ciliate. I consider the whole colony as lost, and I believe that in the 
hands of this rising power it will be more useful to the political and 
even commercial interests of France than if I should attempt to retain 
it. Let me have both your opinions on the subject." 

One of his Ministers approved of the contemplated cession, but 
the other opposed it. The matter was long and earnestly discussed 
by them, before the conference was ended. The next day, Napoleon 
sent for the Minister who had agreed with him, and said to him ; — 

•'The season for deliberation is over. I have determined to re- 
nounce Louisiana. I shall give up not only New Orleans, but the 
whole colony, without reservation. That I do not undervalue Louis- 
iana, I have sufficiently proved, as the object of my first treaty with 
Spain was to recover it. But though I regret parting with it, I am 
convinced it would be folly to persist in trying to keep it. I commis- 
sion you, therefore, to negotiate this afiair with the envoys of the 
United States. Do not wait the arrival of Mr. Monroe, but go this 
very day and confer with Mr. Livingston. Remember, however, that 
I need ample funds for carrying on the war, and I do not wish to com- 
mence it by levying new taxes. For the last century France and Spain 
have incurred great expense in the improvement of Louisiana, for 
which her trade has never indemnified them. Large sums have been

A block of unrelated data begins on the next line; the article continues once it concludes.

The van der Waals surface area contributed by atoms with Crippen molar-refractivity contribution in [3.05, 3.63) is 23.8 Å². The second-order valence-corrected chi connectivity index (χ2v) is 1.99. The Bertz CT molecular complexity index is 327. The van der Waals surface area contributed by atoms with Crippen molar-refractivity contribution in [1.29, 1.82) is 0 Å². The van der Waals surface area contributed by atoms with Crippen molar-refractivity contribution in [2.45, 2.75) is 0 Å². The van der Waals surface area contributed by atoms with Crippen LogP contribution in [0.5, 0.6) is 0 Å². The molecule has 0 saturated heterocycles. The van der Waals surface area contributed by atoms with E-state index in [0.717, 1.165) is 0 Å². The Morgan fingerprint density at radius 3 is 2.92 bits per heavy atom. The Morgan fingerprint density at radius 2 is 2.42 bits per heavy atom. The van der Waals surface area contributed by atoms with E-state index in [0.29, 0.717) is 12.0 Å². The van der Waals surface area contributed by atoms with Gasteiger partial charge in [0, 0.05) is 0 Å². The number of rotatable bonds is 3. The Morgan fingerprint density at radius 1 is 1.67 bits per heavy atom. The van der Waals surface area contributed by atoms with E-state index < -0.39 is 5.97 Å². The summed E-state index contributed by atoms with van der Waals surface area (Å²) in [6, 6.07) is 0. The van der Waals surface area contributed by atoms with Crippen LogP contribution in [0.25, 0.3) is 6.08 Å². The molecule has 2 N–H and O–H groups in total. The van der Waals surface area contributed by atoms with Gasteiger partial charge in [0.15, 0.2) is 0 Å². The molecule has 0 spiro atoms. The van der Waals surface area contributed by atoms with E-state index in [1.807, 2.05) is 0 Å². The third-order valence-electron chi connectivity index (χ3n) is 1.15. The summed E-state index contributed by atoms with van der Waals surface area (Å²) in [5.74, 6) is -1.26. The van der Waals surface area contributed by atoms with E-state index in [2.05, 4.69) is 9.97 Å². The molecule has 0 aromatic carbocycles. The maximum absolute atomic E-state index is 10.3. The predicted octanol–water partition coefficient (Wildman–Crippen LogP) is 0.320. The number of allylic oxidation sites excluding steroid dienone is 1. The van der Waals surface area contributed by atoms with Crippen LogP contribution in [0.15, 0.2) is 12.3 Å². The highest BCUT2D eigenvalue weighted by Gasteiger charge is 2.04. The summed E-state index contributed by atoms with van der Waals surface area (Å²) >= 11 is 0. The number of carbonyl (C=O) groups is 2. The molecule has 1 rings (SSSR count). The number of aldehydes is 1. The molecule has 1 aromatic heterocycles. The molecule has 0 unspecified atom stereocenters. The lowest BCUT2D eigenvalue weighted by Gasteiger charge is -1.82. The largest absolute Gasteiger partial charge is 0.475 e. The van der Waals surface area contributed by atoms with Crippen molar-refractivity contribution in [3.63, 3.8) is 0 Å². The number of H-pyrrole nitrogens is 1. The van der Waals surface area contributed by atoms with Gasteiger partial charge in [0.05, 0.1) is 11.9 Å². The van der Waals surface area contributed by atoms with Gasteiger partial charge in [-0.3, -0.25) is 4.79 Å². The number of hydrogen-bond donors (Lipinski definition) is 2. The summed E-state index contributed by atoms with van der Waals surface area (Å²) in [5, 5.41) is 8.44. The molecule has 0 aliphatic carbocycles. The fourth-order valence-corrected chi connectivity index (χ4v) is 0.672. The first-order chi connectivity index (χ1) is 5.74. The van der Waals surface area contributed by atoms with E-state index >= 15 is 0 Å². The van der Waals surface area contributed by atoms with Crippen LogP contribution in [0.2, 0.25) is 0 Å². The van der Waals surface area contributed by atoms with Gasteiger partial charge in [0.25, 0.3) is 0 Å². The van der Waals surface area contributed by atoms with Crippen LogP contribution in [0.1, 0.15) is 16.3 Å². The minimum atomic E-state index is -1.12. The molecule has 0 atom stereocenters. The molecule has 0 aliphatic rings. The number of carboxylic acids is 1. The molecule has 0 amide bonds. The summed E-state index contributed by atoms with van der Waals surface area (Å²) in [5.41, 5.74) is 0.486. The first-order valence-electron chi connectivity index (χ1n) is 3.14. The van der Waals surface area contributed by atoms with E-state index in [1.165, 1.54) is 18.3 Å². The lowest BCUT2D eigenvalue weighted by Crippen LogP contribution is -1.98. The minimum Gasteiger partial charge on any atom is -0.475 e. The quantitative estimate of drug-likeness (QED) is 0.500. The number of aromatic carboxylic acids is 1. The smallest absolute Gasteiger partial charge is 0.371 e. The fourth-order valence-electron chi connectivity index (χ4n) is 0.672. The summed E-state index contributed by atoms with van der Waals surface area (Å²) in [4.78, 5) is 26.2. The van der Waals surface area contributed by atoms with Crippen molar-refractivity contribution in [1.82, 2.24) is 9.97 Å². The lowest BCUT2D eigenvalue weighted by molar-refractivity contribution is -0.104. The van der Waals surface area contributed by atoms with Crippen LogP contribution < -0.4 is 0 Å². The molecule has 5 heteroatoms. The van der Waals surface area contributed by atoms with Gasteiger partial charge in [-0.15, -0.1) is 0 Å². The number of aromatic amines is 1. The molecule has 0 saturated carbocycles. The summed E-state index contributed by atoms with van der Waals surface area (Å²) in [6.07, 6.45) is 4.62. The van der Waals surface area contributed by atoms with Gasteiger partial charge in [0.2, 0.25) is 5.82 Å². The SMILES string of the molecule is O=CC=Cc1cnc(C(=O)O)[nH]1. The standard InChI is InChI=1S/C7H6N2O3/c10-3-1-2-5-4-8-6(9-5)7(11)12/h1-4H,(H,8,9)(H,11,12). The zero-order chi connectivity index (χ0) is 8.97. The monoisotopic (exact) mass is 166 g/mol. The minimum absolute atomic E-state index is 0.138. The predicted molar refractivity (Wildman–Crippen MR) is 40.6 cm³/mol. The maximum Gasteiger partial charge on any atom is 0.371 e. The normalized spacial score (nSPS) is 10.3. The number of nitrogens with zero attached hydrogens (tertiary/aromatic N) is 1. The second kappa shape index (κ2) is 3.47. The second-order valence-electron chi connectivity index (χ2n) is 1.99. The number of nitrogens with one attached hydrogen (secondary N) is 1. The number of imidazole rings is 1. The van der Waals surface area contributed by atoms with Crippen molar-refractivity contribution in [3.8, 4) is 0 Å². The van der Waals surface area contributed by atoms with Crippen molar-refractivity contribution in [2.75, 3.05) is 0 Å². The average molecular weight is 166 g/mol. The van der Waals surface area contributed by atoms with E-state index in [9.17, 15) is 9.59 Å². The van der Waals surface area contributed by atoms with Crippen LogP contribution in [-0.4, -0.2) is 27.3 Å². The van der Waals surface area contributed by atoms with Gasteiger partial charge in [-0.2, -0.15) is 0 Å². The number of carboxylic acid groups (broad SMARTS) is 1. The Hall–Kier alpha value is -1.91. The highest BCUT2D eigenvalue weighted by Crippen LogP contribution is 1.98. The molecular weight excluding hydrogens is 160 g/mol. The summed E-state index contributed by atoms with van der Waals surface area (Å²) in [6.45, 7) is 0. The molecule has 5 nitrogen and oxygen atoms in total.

advanced to difierent companies, which have never been returned to 
the treasury. It is fair that I should require repayment for these. 
Were I to regulate my demands by the importance of this territory 
to the United States, they would be unbounded ; but, being obliged to 
part with it, I shall be moderate in my terms. Still, remember, I 
must have fifty millions of francs, and I will not consent to take less. 


I would rather make some desperate effort to preserve this fine 

That day the negotiations commenced. Mr. Monroe reached Paris 
on the 12th of April, 1803, and the two representatives of the United 
States, after holding a private interview, announced that they were 
ready to treat for the entire territory. On the 30th of April, the 
treaty was signed, and on the 21st of October, of the same year. Con- 
gress ratified the treaty. The United States were to pay $11,250,000, 
and her citizens were to be compensated for some illegal captures, 
to the amount of $3,750,000, making in the aggregate the sum of